A little more or less noise, or tone curve or sharpness maybe not, but if a shot is misfocused than also my wife tells me: this is not sharp . And she doesnt care at all about gear.

    IMO the change from film to digital may have changed some factors of equipment: specially it seems to a) need better lenses and b) more accurate focus (meaning also tighter tolerances for lenses and cameras) than film.

    Besides that I wish the camera producers would focus more on user interface and simplicity.

    For me for example it is a big factor how easy I get the results I want without having to do much post processing. (would love to have a virtual film switch on my camera where I could choose between velvi, kodakchrome, Portra , and trix and get the look of those films without having to do any post)

    Regarding user interface I find Leica products to work very well for me.
    And the S2 might be one step in this direction.

    Marc - if I were you I would take some more images and check if the focus works for you or not. If not I would see/talk to Leica if it is something that can be improved or not.
    I believe that this is the most important factor.(It would be for me - besides the question of overall handling)

    Frankly I doubt that the differences between lenses of H-system and Leica S and Phase make any real world differences.

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    Re: Gear & Our Art: 2011?

    Point is I think and it's something that I've always fervently believed in, only you can make the decision based on how you use a camera. A landscapers take on AF is not going to count for wedding photography neither is a wedding photographers opinion of any use to a football photographer. This applies to ergonomics, ease of use, IQ, etc, etc. I would also add and I hope I don't get flamed for it, a pro has different requirements from even an extremely skilled amatuer, equipment has to work, first time every time for a pro otherwise they are in big trouble.

    I by no means know MF digital however I know that my particular needs are different to others. I didn't change over from Canon to Nikon due to the lack of highlight warning and histogram on the same screen and the need to press a button first to change exposure compensation on the sb-900 flash. Ludicrous! But those were important facts for the way I work. I may be ludicrous but I can decide based on my own needs however silly they may seem to others. I wouldn't even consider an S2 for wedding use due to the lack of two control wheels. It may not matter to you but it does to me.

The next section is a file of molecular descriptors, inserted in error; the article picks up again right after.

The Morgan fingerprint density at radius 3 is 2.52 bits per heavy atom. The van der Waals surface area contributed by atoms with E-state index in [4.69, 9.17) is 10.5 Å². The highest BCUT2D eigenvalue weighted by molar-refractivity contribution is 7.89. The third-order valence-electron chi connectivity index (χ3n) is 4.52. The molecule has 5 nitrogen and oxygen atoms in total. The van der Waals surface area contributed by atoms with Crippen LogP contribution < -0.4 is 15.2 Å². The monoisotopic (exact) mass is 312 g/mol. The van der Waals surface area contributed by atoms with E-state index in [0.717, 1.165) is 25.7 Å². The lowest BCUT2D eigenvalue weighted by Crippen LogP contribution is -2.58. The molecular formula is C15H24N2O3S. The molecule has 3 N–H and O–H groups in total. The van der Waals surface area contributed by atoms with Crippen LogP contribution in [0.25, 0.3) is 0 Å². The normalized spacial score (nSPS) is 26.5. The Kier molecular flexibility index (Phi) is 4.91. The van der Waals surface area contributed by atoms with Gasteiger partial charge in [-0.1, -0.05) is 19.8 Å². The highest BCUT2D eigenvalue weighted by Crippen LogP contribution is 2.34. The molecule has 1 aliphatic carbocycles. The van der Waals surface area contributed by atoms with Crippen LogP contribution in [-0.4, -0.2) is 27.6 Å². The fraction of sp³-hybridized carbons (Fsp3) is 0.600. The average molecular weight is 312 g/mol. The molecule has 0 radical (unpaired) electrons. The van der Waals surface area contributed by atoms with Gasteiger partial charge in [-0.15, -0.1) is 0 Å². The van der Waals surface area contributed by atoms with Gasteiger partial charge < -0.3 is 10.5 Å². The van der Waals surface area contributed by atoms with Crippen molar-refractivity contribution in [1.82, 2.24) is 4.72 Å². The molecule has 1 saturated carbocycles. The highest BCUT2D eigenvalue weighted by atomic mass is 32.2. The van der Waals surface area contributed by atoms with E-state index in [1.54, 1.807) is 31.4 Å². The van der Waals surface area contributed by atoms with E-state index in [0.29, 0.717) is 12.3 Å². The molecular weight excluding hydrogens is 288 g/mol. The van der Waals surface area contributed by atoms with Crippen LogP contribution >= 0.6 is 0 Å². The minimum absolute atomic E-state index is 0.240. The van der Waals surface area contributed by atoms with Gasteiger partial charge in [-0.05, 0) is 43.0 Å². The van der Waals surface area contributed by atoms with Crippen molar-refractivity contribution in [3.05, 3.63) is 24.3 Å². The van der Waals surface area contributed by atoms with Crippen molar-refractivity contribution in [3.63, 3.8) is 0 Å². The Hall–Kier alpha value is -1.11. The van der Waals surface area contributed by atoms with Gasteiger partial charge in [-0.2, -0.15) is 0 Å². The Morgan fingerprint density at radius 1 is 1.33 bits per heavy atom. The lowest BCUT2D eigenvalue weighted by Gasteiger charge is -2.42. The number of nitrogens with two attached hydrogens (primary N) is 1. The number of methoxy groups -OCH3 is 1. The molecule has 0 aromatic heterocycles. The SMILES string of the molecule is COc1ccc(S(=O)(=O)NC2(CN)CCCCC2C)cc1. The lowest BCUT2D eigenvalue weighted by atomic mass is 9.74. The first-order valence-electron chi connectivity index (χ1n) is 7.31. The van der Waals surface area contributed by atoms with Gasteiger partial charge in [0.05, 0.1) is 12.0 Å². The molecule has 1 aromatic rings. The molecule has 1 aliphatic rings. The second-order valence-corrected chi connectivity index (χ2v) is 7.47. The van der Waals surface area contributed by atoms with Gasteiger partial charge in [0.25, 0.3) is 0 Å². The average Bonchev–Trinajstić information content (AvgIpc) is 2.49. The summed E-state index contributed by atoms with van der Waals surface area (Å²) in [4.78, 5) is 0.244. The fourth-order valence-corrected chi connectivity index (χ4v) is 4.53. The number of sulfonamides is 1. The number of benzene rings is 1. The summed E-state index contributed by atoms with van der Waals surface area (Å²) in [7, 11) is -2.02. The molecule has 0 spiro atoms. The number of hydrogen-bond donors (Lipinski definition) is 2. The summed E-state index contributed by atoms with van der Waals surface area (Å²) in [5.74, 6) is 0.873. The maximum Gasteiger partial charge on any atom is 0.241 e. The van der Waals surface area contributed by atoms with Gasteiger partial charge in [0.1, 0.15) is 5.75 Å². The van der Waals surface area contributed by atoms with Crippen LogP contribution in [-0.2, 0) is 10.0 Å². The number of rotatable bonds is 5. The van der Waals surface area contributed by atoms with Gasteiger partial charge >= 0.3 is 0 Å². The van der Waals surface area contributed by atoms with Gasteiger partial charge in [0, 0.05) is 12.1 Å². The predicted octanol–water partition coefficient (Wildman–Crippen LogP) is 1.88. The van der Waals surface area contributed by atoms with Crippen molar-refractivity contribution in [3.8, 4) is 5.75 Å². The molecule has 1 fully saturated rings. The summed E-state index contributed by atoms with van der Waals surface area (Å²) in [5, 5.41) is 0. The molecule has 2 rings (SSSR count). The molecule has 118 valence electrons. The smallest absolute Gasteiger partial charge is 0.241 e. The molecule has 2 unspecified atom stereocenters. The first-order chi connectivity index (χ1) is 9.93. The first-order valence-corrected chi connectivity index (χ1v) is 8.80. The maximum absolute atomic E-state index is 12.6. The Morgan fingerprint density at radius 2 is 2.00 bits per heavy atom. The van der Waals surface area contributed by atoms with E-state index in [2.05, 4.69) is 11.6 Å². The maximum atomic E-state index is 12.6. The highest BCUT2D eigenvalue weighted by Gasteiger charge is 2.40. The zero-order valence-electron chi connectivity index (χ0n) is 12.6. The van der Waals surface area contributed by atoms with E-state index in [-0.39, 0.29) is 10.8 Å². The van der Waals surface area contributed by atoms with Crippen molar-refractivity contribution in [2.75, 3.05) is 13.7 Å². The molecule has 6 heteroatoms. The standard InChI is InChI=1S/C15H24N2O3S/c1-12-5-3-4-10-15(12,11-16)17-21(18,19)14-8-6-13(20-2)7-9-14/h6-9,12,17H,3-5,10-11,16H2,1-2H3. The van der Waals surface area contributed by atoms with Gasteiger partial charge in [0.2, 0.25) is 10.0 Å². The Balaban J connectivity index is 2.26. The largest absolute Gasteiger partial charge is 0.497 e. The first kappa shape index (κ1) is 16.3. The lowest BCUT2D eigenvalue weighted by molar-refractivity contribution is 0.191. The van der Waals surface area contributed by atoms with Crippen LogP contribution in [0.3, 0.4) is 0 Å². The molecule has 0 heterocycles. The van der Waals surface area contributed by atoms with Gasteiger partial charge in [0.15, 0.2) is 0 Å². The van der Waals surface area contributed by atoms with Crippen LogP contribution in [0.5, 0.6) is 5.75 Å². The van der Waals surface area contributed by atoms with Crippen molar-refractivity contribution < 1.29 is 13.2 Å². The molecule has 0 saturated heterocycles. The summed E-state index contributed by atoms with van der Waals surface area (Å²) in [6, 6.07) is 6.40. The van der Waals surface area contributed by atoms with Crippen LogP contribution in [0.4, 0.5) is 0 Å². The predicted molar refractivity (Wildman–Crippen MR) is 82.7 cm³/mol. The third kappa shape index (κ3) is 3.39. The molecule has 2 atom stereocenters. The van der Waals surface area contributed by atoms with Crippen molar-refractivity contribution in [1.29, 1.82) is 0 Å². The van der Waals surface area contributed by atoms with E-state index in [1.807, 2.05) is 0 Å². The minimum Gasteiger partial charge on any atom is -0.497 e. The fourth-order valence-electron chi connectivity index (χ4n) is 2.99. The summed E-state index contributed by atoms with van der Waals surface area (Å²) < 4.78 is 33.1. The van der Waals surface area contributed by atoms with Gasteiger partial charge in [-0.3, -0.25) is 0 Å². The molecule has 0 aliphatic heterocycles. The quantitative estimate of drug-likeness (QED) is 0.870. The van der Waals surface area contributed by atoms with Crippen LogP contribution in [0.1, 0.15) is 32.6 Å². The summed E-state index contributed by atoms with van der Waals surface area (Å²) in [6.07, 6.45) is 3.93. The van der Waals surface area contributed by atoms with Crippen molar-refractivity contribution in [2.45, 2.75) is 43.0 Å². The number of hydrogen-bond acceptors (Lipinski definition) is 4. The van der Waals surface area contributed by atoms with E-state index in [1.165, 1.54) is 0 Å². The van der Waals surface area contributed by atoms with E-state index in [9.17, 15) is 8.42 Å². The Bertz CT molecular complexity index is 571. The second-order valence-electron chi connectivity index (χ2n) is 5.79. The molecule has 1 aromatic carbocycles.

Point is, when it comes down to it, it's only your own specific use which can dictate whether a camera or lens fits in with your personal shooting style. So those of us who are sensible do what Marc is doing. We don't need to test every last custom function but we need to shoot in the way we usually do, usually that uses a fraction of a cameras capabilities, and if it works, screw the reviews.

    One thing that Marc's examples however do throw into the spotlight. Unless the guy is doing something very wrong or is lying, reviews like this are very useful in that they tell us something important, just because it works for the bloke down the street, just because he had a good copy, doesn't mean it will work for me.

    I have to admit that it does worry me as a professional. I've seen enough copy variation, experienced it too much, played the 'return to CPS do not pass go or collect your shipping costs' many multiple times until the equipment passed muster and worked as it should. It does make you think though, can I rely on rental equipment? Can I rely on buying any new equipment and expecting to use it for the first couple of months? My experience tells me that the answer is no. Rather sobering is it not. Given that every Hasselblad back is custom calibrated to each body, why do you think that being able to rent a body on location is going to help?